Literature is the written work of a specific culture, sub-culture, religion, philosophy or the study of such written work which may appear in poetry or in prose. American literature is literature written or produced in the United States and its preceding colonies. Before the founding of the United States, the British colonies on the eastern coast of the present-day United States were heavily influenced by English literature. The American literary tradition thus began as part of the broader tradition of English literature.
The revolutionary period is notable for the political writings of Benjamin Franklin, Alexander Hamilton, and Thomas Paine. It was in the late 18th and early 19th centuries that the nation’s first novels were published. An early example is William Hill Brown’s The Power of Sympathy published in 1791.
With an increasing desire to produce uniquely American literature and culture, a number of key new literary figures emerged, perhaps most prominently Washington Irving and Edgar Allan Poe. In 1836, Ralph Waldo Emerson started an influential movement known as Transcendentalism. Inspired by that movement, Henry David Thoreau wrote Walden, which celebrates individualism and nature and urges resistance to the dictates of organized society. The political conflict surrounding abolitionism inspired the writings of William Lloyd Garrison and Harriet Beecher Stowe in her famous novel Uncle Tom’s Cabin. These efforts were supported by the continuation of the slave narratives such as Frederick Douglass’s Narrative of the Life of Frederick Douglass, an American Slave.
In the mid-nineteenth century, Nathaniel Hawthorne published his magnum opus The Scarlet Letter, a novel about adultery. Hawthorne influenced Herman Melville, who is notable for the books Moby-Dick and Billy Budd. America’s greatest poets of the nineteenth century were Walt Whitman and Emily Dickinson. Mark Twain was the first major American writer to be born away from the East Coast. Henry James put American literature on the international map with novels like The Portrait of a Lady. At the turn of the twentieth century a strong naturalist movement emerged that comprised writers such as Edith Wharton, Stephen Crane, Theodore Dreiser, and Jack London.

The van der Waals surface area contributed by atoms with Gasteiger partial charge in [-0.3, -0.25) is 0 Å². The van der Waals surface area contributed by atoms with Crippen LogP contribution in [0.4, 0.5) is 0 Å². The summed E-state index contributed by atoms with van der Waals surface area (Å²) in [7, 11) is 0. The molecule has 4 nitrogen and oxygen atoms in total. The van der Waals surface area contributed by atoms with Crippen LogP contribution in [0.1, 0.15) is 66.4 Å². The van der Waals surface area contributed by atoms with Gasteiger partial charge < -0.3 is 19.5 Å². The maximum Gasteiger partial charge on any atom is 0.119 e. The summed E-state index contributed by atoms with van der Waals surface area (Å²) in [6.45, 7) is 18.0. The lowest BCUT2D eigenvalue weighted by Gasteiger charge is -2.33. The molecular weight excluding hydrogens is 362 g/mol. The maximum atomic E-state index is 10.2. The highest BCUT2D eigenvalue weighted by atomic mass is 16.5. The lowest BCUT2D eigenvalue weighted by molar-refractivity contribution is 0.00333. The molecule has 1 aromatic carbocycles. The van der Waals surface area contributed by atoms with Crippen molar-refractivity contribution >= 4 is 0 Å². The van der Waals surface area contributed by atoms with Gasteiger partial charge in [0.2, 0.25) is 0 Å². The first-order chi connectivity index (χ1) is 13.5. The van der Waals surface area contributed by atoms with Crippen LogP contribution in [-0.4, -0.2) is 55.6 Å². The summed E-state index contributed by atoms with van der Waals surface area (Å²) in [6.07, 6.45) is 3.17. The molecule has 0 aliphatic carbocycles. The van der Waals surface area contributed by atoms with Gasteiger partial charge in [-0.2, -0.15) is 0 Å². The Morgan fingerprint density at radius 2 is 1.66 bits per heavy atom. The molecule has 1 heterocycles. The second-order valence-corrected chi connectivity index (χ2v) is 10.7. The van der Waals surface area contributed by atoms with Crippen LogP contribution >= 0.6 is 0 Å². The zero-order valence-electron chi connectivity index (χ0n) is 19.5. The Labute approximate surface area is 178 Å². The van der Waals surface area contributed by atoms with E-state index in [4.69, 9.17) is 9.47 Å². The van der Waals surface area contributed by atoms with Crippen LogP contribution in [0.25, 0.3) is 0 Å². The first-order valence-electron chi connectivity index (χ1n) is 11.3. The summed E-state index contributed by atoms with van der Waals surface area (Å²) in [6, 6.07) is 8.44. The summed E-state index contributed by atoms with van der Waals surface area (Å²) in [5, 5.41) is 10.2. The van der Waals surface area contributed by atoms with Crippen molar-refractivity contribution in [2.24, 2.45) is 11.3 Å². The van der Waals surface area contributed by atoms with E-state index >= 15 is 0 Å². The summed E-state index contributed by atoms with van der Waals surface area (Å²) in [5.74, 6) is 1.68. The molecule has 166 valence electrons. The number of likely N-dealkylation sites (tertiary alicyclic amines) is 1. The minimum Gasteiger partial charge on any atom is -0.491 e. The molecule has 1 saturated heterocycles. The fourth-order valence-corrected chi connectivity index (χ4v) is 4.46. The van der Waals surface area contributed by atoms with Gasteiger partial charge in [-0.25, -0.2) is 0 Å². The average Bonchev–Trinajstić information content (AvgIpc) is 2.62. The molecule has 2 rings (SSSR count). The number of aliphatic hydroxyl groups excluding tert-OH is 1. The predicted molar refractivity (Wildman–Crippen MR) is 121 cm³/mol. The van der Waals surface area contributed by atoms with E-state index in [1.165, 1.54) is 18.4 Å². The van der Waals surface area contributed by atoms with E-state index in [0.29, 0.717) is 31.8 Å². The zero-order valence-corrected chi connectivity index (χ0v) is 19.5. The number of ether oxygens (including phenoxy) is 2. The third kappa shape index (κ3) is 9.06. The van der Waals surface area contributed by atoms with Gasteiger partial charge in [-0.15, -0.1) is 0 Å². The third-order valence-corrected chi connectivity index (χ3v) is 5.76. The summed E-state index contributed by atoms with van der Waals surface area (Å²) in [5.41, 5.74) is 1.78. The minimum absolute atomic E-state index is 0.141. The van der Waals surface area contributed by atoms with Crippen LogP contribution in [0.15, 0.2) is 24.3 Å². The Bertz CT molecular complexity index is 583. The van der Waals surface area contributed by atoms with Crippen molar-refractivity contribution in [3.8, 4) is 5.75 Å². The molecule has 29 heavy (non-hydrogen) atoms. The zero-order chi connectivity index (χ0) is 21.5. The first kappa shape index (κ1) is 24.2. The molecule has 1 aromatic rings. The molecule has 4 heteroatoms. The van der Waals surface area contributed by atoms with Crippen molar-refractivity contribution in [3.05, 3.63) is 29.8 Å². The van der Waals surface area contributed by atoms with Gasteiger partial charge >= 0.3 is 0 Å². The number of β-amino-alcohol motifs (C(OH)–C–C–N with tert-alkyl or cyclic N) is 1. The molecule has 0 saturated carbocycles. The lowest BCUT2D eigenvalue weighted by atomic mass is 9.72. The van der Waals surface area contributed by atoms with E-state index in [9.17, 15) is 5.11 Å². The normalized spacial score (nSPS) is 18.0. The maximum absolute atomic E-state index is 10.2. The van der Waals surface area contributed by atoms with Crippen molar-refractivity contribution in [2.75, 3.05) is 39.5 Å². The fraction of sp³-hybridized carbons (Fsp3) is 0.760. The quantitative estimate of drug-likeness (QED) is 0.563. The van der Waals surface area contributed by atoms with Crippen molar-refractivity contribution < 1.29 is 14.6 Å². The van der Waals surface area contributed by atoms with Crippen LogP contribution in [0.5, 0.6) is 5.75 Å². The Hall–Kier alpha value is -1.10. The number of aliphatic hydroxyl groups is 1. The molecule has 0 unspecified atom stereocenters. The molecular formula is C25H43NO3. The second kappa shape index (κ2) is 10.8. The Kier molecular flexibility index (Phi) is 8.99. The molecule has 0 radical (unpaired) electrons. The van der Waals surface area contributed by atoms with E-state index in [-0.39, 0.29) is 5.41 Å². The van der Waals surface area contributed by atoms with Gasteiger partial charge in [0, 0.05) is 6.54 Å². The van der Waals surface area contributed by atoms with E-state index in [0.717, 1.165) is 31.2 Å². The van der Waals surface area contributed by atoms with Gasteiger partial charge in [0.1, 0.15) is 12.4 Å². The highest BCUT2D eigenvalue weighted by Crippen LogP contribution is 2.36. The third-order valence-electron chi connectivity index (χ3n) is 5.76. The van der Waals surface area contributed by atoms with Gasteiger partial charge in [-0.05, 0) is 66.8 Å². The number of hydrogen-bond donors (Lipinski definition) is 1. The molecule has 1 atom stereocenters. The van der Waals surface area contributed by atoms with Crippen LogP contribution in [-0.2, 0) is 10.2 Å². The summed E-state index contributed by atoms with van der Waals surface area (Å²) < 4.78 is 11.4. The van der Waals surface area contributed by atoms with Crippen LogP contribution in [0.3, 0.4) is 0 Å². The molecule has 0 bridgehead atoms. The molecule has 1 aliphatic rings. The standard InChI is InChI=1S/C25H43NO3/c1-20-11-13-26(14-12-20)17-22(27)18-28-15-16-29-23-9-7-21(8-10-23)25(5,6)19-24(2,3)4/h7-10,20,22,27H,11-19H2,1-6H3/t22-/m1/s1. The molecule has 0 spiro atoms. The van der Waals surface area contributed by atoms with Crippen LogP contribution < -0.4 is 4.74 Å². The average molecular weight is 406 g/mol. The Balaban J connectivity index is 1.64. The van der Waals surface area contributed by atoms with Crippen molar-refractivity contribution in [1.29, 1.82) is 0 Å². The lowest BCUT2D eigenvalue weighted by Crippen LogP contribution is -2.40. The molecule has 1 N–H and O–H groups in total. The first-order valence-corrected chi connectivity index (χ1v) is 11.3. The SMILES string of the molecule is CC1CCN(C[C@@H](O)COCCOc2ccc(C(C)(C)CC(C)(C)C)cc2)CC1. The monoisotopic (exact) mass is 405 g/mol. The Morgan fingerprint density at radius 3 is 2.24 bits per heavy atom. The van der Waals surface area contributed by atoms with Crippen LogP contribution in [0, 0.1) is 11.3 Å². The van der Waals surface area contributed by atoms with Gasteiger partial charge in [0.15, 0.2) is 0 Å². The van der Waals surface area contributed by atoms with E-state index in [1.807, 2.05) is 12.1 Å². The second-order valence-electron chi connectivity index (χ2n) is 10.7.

American writers expressed disillusionment following World War I. The short stories and novels of F. Scott Fitzgerald captured the mood of the 1920s, and John Dos Passos wrote too about the war. Ernest Hemingway became famous with The Sun Also Rises and A Farewell to Arms; in 1954, he won the Nobel Prize in Literature. William Faulkner became one of the greatest American writers with novels like The Sound and the Fury. American poetry reached a peak after World War I with such writers as Wallace Stevens, T. S. Eliot, Robert Frost, Ezra Pound, and E. E. Cummings. American drama attained international status at the time with the works of Eugene O’Neill, who won four Pulitzer Prizes and the Nobel Prize. In the mid-twentieth century, American drama was dominated by the work of playwrights Tennessee Williams and Arthur Miller, as well as by the maturation of the American musical.
Depression era writers included John Steinbeck, notable for his novel The Grapes of Wrath. Henry Miller assumed a distinct place in American Literature in the 1930s when his semi-autobiographical novels were banned from the US. From the end of World War II until the early 1970s many popular works in modern American literature were produced, like Harper Lee’s To Kill a Mockingbird. America’s involvement in World War II influenced works such as Norman Mailer’s The Naked and the Dead (1948), Joseph Heller’s Catch-22 (1961) and Kurt Vonnegut Jr.’s Slaughterhouse-Five (1969). The main literary movement since the 1970s has been postmodernism, and since the late twentieth century ethnic and minority literature has sharply increased.